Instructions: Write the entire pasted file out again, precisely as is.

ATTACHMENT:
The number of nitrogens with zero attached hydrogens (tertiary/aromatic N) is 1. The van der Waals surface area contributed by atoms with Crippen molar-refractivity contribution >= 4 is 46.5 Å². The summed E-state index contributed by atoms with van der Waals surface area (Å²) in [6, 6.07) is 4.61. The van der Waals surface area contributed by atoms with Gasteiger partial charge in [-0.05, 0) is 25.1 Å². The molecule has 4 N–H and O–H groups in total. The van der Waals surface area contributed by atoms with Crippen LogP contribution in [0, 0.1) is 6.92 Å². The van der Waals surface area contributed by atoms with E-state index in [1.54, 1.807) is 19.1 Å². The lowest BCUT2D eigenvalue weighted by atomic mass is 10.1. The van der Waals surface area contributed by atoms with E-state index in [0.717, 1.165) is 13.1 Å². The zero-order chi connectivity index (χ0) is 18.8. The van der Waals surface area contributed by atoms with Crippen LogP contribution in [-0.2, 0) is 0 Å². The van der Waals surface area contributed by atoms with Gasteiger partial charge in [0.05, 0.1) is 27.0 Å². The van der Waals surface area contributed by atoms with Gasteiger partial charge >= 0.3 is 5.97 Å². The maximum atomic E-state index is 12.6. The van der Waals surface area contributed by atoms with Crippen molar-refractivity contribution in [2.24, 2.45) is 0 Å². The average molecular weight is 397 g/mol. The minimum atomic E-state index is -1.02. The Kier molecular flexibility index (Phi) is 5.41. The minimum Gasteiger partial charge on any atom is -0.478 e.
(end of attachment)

The number of nitrogens with zero attached hydrogens (tertiary/aromatic N) is 1. The van der Waals surface area contributed by atoms with Crippen molar-refractivity contribution >= 4 is 46.5 Å². The summed E-state index contributed by atoms with van der Waals surface area (Å²) in [6, 6.07) is 4.61. The van der Waals surface area contributed by atoms with Gasteiger partial charge in [-0.05, 0) is 25.1 Å². The molecule has 4 N–H and O–H groups in total. The van der Waals surface area contributed by atoms with Crippen LogP contribution in [0, 0.1) is 6.92 Å². The van der Waals surface area contributed by atoms with E-state index in [1.54, 1.807) is 19.1 Å². The lowest BCUT2D eigenvalue weighted by atomic mass is 10.1. The van der Waals surface area contributed by atoms with E-state index in [0.717, 1.165) is 13.1 Å². The zero-order chi connectivity index (χ0) is 18.8. The van der Waals surface area contributed by atoms with Crippen LogP contribution in [-0.2, 0) is 0 Å². The van der Waals surface area contributed by atoms with Gasteiger partial charge in [0.05, 0.1) is 27.0 Å². The van der Waals surface area contributed by atoms with Gasteiger partial charge >= 0.3 is 5.97 Å². The maximum atomic E-state index is 12.6. The van der Waals surface area contributed by atoms with Crippen molar-refractivity contribution in [2.24, 2.45) is 0 Å². The average molecular weight is 397 g/mol. The minimum atomic E-state index is -1.02. The Kier molecular flexibility index (Phi) is 5.41. The minimum Gasteiger partial charge on any atom is -0.478 e.